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Will dividends increase in 2020?

2019 was a good year for dividends. Can we expect the same in 2020?

2019 was a bonanza for dividends, mainly due to Bill Shorten’s proposal to stop the refunding in cash of surplus franking credits. Ahead of the May election, companies declared special dividends, supersized their ordinary dividends or brought forward the payment of dividends from the 19/20 financial year to the 18/19 financial year. Some implemented off-market share buybacks, which involve the payment of a turbo-charged franked dividend.

This year is going to be more challenging because it is very unlikely we will see many special dividends or off-market share buybacks. There are also two other important factors at play. Firstly, profit growth for the market as a whole is low single digit – much less than the price appreciation of the stock market, notwithstanding the coronavirus scare. This means that it is harder for companies to maintain the same effective dividend yield. The other factor relates to pressure from institutional investors, economists and analysts for companies to adopt “sustainable” dividend payout ratios.

In an environment of ultra-low interest rates, investors are increasingly dependent on share dividends for income, so changes to payout ratios or other influences are of concern. Questions by investors such as “what will happen to my dividends in 2020?” and “what increase, if any, can I expect?” abound. 

Obviously, answers to these questions depend on the composition of the portfolio, so to help, let’s look at data from the just wrapped-up company earnings season and dividend projections on a sector-by-sector and stock-by-stock basis.

The February company earnings season is the time when about 75% of all companies provide detailed half-year or full-year financial reports. According to AMP Capital who monitor individual company results, it was a season of “mixed“ outcomes.

While 53% of companies saw their profits rise from a year ago, this was down on the long-term norm of 65% of all companies. The number surprising on the upside (“beats”) was  38%, the same as the number of “misses” but down on the long-term average of “beats” of 44%. Overall, expectations for earnings growth in 19/20 came in at a weak 2.3%.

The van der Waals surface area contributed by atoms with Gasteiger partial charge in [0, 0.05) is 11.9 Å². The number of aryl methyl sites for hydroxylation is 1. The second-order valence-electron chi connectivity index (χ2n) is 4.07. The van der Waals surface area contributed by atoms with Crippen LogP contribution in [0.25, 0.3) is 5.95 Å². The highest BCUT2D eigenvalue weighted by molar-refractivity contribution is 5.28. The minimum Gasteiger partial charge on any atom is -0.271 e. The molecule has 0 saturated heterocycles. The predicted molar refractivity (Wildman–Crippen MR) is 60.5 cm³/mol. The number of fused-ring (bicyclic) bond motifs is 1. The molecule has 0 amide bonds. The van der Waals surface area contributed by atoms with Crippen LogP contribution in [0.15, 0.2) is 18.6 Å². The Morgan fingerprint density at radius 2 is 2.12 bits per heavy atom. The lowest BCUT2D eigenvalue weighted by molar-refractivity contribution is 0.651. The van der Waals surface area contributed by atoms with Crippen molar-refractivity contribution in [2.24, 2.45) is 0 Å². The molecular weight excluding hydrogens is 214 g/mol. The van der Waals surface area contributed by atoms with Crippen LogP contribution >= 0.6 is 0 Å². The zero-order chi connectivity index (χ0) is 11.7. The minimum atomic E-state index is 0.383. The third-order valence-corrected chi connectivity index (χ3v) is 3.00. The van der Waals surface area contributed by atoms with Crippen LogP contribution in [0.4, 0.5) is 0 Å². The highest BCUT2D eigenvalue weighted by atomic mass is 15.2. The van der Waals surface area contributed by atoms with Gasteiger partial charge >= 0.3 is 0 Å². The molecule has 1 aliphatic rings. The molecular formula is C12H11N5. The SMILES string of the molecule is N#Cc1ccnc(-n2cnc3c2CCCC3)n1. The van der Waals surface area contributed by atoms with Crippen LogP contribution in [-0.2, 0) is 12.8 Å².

On the dividend front, 50% of companies increased their dividend (down from the long- term norm of 62%), while 22% reduced their dividend and 28% were unchanged. Big increases were recorded by the major miners on the back of the increase in the iron ore price, but this trend is unlikely to continue. Dividend increases were small reflecting a focus by companies on the sustainability of dividend payout ratios.

To quantify the increase in dividends, let’s consider the outlook for each sector and on a stock-by-stock basis. Detailed below are the 11 industry sectors and the major stocks that make up each sector. The sectors are arranged in descending order of market weight. For example, financials, with a weight in the S&P/ASX 200 of 29.7% is first, utilities with a weight of 1.9% is last.


1.     Financials

Dividend trend: Down. Some pressure on banks to cut dividends


  •  CBA     No change to interim. Expected unchanged 431c for full year  
  •  ANZ     Expect unchanged 160c dividend for full year
  •  NAB     Expect unchanged 160c for full year 
  •  WBC    Likely to be cut to 160c for full year (down from 174c)
  •  SUN     Interim unchanged at 26c. Final likely to be cut
  •  BEN     Interim div cut from 35c to 31c
  •  BOQ    Final div cut from 38c to 31c
  •  MQG   Interim up to $2.50 from $2.15. Final could be reduced
  •  QBE     Final down 1c to 27c. Expect higher for 2020 year
  •  IAG      Interim cut from 12c to 10c
  • MPL     Interim unchanged at 5.7c 


2.     Materials

Dividend trend: Higher now, but expect cuts in second half 2020 and into 2021


  • BHP     Interim div up 18% to US65c (A$0.97)